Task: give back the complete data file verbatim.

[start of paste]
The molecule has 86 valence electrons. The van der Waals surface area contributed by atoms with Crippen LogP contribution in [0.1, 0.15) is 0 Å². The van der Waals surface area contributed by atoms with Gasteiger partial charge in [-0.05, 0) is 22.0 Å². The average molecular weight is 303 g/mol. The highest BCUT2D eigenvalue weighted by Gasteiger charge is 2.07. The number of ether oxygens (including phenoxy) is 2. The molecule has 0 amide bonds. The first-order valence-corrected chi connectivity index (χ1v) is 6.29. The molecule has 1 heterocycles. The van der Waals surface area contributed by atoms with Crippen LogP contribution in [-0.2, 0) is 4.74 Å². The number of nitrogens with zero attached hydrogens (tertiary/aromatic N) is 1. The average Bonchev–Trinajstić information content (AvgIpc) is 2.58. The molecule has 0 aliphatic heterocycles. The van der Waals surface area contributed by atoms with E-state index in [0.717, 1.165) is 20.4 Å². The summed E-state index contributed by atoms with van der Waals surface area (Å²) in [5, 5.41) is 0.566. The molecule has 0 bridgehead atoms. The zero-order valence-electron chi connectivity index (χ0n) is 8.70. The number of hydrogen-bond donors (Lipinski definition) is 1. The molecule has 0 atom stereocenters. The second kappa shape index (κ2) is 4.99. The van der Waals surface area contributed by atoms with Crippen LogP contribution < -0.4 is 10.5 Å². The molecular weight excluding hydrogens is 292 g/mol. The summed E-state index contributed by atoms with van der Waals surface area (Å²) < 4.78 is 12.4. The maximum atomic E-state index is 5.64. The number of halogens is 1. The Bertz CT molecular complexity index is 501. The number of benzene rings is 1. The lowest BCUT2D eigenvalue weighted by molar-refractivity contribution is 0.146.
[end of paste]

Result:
The molecule has 86 valence electrons. The van der Waals surface area contributed by atoms with Crippen LogP contribution in [0.1, 0.15) is 0 Å². The van der Waals surface area contributed by atoms with Gasteiger partial charge in [-0.05, 0) is 22.0 Å². The average molecular weight is 303 g/mol. The highest BCUT2D eigenvalue weighted by Gasteiger charge is 2.07. The number of ether oxygens (including phenoxy) is 2. The molecule has 0 amide bonds. The first-order valence-corrected chi connectivity index (χ1v) is 6.29. The molecule has 1 heterocycles. The van der Waals surface area contributed by atoms with Crippen LogP contribution in [-0.2, 0) is 4.74 Å². The number of nitrogens with zero attached hydrogens (tertiary/aromatic N) is 1. The average Bonchev–Trinajstić information content (AvgIpc) is 2.58. The molecule has 0 aliphatic heterocycles. The van der Waals surface area contributed by atoms with E-state index in [0.717, 1.165) is 20.4 Å². The summed E-state index contributed by atoms with van der Waals surface area (Å²) in [5, 5.41) is 0.566. The molecule has 0 bridgehead atoms. The zero-order valence-electron chi connectivity index (χ0n) is 8.70. The number of hydrogen-bond donors (Lipinski definition) is 1. The molecule has 0 atom stereocenters. The second kappa shape index (κ2) is 4.99. The van der Waals surface area contributed by atoms with Crippen LogP contribution < -0.4 is 10.5 Å². The molecular weight excluding hydrogens is 292 g/mol. The summed E-state index contributed by atoms with van der Waals surface area (Å²) < 4.78 is 12.4. The maximum atomic E-state index is 5.64. The number of halogens is 1. The Bertz CT molecular complexity index is 501. The number of benzene rings is 1. The lowest BCUT2D eigenvalue weighted by molar-refractivity contribution is 0.146.